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Claremont's Sustainable Future, Part I

There is so much to report on sustainability I almost forgot to write this article. Claremont held it fourth Earth Day event on April 21. The city’s Sustainability Plan is to be revised this year and Claremont’s Sustainability Committee is getting ready for that. Water rates are skyrocketing; “Claremont Outrage” formed in protest. The City Council voted unanimously to consider taking over our water system and funded a study to be finished soon, with a decision likely in the next few months. The Colleges funded a plan for water reclamation to irrigate the campuses using a plant that would reduce the amount of water Claremont needs to import by about 10%. Uncommon Good is constructing a unique “ultra-green” superadobe building and promoting urban agriculture. The Colleges are implementing and updating sustainability plans. And there’s more.

In October 2008, Claremont adopted a Sustainable City Plan that sets goals for “the ability of the City and residents of Claremont to meet the needs of the present economy, society and the environment while preserving the ability of future generations to meet their needs.” A task force adopted over 80 goals in seven areas: Resource Conservation, Environment and Public Health, Transportation, Sustainable Built Environment, Open Space and Land Use, Housing & Economic Sustainability, and Outreach, Education and Implementation. Targets include decreasing electrical energy consumption 20% below 2003 levels by 2015, and water consumption 20% by this year and 40% by 2017; diverting 70% of solid waste from landfills by 2015. There has been remarkable progress in some areas, less in others. The Colleges and other have their own individual plans and targets. This time it might make good sense to work together on a community-wide plan. Sustainable Claremont hopes to facilitate such a project.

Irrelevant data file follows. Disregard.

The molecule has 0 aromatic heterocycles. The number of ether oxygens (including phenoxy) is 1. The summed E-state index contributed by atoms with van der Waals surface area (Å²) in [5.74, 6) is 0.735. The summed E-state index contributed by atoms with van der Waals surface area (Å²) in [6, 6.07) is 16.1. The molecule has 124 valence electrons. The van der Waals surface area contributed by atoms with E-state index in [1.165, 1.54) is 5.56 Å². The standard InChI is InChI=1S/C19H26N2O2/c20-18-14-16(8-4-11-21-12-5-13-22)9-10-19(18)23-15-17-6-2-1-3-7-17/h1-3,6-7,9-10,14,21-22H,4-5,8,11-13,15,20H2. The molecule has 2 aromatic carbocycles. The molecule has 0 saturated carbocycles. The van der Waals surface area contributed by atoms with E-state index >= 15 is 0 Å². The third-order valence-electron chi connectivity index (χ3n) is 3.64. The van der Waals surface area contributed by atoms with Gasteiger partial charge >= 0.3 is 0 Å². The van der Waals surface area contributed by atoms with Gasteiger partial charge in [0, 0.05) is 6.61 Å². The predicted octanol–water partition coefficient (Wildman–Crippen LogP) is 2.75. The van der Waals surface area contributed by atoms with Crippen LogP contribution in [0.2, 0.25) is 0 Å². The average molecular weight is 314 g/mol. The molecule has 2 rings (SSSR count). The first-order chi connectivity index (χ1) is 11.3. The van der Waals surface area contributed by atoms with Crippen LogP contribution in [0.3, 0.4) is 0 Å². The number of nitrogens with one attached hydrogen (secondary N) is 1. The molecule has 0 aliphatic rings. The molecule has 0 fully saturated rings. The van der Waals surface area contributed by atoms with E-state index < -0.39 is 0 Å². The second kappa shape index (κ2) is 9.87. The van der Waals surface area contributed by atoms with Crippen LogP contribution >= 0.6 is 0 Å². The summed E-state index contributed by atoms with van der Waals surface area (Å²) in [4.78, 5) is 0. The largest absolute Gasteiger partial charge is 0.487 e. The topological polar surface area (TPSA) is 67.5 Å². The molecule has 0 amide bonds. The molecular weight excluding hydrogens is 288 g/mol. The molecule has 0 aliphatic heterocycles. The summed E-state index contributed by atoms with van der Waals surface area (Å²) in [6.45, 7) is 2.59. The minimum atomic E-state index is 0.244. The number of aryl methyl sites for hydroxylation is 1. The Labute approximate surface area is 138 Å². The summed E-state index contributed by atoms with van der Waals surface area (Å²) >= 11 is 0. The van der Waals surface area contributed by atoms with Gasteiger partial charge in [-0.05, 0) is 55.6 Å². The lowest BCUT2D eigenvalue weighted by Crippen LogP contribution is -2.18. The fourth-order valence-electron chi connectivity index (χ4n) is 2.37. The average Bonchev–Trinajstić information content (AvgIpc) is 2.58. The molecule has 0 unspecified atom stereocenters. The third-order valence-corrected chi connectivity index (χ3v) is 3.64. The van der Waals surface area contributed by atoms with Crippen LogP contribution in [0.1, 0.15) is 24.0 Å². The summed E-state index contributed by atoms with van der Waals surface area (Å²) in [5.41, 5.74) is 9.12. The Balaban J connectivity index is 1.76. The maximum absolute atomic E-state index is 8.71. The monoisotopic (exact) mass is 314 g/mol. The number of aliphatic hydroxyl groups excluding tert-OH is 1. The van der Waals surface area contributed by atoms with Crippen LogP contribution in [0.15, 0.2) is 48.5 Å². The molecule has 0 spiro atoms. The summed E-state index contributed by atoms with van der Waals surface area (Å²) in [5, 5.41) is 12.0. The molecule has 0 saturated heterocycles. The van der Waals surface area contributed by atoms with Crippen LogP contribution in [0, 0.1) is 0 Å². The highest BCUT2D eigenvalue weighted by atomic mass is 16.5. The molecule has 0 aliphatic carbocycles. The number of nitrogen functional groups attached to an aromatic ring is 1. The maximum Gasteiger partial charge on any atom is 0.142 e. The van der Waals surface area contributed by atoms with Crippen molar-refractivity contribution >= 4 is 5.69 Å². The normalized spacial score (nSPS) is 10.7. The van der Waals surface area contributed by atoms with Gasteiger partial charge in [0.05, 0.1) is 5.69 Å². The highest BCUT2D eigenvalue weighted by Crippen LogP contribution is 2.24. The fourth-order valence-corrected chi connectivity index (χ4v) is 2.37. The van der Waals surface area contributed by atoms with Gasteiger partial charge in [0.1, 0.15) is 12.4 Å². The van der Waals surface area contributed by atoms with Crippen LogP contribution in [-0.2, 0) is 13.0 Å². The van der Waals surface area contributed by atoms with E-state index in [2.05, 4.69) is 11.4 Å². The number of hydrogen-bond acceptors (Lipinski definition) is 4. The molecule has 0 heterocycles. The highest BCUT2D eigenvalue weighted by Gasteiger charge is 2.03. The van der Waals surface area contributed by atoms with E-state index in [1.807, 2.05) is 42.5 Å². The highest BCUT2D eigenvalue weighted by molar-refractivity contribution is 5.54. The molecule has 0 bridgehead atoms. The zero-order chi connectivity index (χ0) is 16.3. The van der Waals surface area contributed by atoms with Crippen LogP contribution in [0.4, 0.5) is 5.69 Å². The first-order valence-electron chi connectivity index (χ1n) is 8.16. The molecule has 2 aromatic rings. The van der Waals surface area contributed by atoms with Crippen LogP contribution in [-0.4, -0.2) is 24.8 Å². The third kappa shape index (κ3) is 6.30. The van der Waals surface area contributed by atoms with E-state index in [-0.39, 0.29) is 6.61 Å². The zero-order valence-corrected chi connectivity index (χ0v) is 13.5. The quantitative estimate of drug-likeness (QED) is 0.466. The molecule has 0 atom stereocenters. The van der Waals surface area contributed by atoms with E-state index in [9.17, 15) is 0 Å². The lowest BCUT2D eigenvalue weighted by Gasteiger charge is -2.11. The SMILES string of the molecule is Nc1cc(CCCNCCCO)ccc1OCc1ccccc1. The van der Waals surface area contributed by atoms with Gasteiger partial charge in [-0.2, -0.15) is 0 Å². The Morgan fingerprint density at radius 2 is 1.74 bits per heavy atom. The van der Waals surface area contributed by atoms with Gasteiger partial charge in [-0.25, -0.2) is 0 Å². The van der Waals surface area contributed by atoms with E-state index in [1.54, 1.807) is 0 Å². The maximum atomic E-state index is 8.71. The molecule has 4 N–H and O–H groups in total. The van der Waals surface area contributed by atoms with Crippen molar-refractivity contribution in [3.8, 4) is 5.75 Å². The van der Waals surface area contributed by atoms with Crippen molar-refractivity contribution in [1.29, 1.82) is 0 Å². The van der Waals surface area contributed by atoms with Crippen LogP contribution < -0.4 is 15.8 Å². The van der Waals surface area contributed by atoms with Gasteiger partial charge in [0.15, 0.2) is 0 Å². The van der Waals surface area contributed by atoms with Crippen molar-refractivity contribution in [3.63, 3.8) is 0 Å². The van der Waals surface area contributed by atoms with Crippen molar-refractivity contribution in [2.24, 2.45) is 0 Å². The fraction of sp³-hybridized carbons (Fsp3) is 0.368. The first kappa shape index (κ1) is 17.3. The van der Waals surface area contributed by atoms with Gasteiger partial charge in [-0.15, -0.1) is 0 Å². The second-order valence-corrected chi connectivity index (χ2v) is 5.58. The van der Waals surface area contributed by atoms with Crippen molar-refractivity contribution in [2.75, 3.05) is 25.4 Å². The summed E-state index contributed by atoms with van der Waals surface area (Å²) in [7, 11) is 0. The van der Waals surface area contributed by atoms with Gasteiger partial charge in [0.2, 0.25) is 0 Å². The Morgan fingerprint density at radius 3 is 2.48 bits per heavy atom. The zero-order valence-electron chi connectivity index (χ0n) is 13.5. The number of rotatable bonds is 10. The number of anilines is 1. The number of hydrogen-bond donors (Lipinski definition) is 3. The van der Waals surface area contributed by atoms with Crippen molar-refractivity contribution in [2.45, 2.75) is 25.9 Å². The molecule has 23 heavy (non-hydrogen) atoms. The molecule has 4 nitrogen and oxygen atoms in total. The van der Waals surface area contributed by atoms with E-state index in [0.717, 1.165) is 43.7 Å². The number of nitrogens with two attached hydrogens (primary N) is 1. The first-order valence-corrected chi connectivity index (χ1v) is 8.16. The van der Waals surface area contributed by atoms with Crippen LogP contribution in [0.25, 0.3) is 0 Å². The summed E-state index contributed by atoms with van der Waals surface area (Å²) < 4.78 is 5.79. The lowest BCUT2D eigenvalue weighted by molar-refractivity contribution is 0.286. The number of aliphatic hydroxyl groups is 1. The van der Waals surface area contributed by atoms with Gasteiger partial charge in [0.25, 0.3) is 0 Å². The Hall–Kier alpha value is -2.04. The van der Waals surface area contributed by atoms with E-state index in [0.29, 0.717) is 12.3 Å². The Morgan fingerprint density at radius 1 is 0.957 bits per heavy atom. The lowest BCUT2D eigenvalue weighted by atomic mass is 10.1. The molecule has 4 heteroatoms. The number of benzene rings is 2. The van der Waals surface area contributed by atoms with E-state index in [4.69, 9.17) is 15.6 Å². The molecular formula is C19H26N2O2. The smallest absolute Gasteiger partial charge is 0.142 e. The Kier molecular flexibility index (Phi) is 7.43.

Sustainable Claremont was incorporated as a non-profit organization three years ago this month “to engage people in education and action toward a more sustainable community --- environmentally, economically and socially --- in Claremont and beyond”. During these three years much has happened. For example, the Schools Action Group drafted a resolution that was adopted by the board. It called for substantial educational programs on sustainability. The Schools Action Group has also been an effective advocate for vegetable gardens at Claremont schools, both to improve school lunches and for the educational value. The Claremont Home Energy Retrofit Project (CHERP) created a highly successful program of energy conservation in homes as part of a nationwide program. The Water Action Group initiated the water reclamation effort at the Colleges. The Social Action Group published a walking guide to Claremont that is widely used. The COURIER has published these Demystifying Sustainability articles since January 2010, and Pomona College has co-sponsored Sustainability Dialogs since November 2009. If you might be interested in what we are doing, we would welcome your participation. This year Sustainable Claremont will be the community organization honored at Claremont’s Independence Day celebration.

The next Sustainability Dialog will be on May 7, 7:00 p.m., in the Hahn Building, 420 N Harvard Avenue. Dr. Richard Haskell, Professor of Physics at HMC, will speak about Toward Freedom From Imported Water as he leads a brief virtual tour of the water reclamation system proposed for the Claremont Colleges and a sneak peek into the water future of the community of Claremont.

By Freeman Allen
Demystifying Sustainability is a project of Sustainable Claremont (